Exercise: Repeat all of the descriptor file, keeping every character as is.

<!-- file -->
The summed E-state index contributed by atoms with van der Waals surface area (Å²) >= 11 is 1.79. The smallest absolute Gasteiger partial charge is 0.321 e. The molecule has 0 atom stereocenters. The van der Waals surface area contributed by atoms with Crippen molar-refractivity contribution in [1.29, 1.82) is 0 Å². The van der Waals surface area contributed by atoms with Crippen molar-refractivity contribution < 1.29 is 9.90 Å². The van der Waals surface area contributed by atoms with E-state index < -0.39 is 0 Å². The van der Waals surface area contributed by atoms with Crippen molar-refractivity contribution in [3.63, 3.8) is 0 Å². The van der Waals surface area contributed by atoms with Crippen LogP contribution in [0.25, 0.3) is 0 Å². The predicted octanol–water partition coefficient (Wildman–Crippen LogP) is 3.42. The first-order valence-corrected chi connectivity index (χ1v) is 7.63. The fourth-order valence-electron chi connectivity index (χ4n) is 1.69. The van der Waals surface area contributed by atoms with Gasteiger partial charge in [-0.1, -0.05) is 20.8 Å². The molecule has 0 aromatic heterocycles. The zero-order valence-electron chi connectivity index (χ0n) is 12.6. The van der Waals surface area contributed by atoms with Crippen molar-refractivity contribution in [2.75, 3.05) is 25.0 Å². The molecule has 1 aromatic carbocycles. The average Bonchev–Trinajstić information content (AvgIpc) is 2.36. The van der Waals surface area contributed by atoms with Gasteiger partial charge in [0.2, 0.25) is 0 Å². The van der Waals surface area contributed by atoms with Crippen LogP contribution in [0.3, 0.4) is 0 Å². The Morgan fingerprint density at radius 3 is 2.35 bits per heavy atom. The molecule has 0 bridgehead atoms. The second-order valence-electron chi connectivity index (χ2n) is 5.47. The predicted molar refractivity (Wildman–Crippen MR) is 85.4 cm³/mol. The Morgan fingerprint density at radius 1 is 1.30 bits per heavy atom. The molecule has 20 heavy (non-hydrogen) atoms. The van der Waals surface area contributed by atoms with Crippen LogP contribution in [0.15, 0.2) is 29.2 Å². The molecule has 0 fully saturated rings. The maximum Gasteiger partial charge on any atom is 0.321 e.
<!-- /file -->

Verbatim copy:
The summed E-state index contributed by atoms with van der Waals surface area (Å²) >= 11 is 1.79. The smallest absolute Gasteiger partial charge is 0.321 e. The molecule has 0 atom stereocenters. The van der Waals surface area contributed by atoms with Crippen molar-refractivity contribution in [1.29, 1.82) is 0 Å². The van der Waals surface area contributed by atoms with Crippen molar-refractivity contribution < 1.29 is 9.90 Å². The van der Waals surface area contributed by atoms with E-state index < -0.39 is 0 Å². The van der Waals surface area contributed by atoms with Crippen molar-refractivity contribution in [3.63, 3.8) is 0 Å². The van der Waals surface area contributed by atoms with Crippen LogP contribution in [0.25, 0.3) is 0 Å². The predicted octanol–water partition coefficient (Wildman–Crippen LogP) is 3.42. The first-order valence-corrected chi connectivity index (χ1v) is 7.63. The fourth-order valence-electron chi connectivity index (χ4n) is 1.69. The van der Waals surface area contributed by atoms with Gasteiger partial charge in [-0.1, -0.05) is 20.8 Å². The molecule has 0 aromatic heterocycles. The zero-order valence-electron chi connectivity index (χ0n) is 12.6. The van der Waals surface area contributed by atoms with Crippen molar-refractivity contribution in [2.75, 3.05) is 25.0 Å². The molecule has 1 aromatic carbocycles. The average Bonchev–Trinajstić information content (AvgIpc) is 2.36. The van der Waals surface area contributed by atoms with Gasteiger partial charge in [0.2, 0.25) is 0 Å². The van der Waals surface area contributed by atoms with Crippen LogP contribution in [0.3, 0.4) is 0 Å². The Morgan fingerprint density at radius 3 is 2.35 bits per heavy atom. The molecule has 0 bridgehead atoms. The second-order valence-electron chi connectivity index (χ2n) is 5.47. The predicted molar refractivity (Wildman–Crippen MR) is 85.4 cm³/mol. The Morgan fingerprint density at radius 1 is 1.30 bits per heavy atom. The molecule has 20 heavy (non-hydrogen) atoms. The van der Waals surface area contributed by atoms with Crippen LogP contribution in [0.15, 0.2) is 29.2 Å². The molecule has 0 fully saturated rings. The maximum Gasteiger partial charge on any atom is 0.321 e.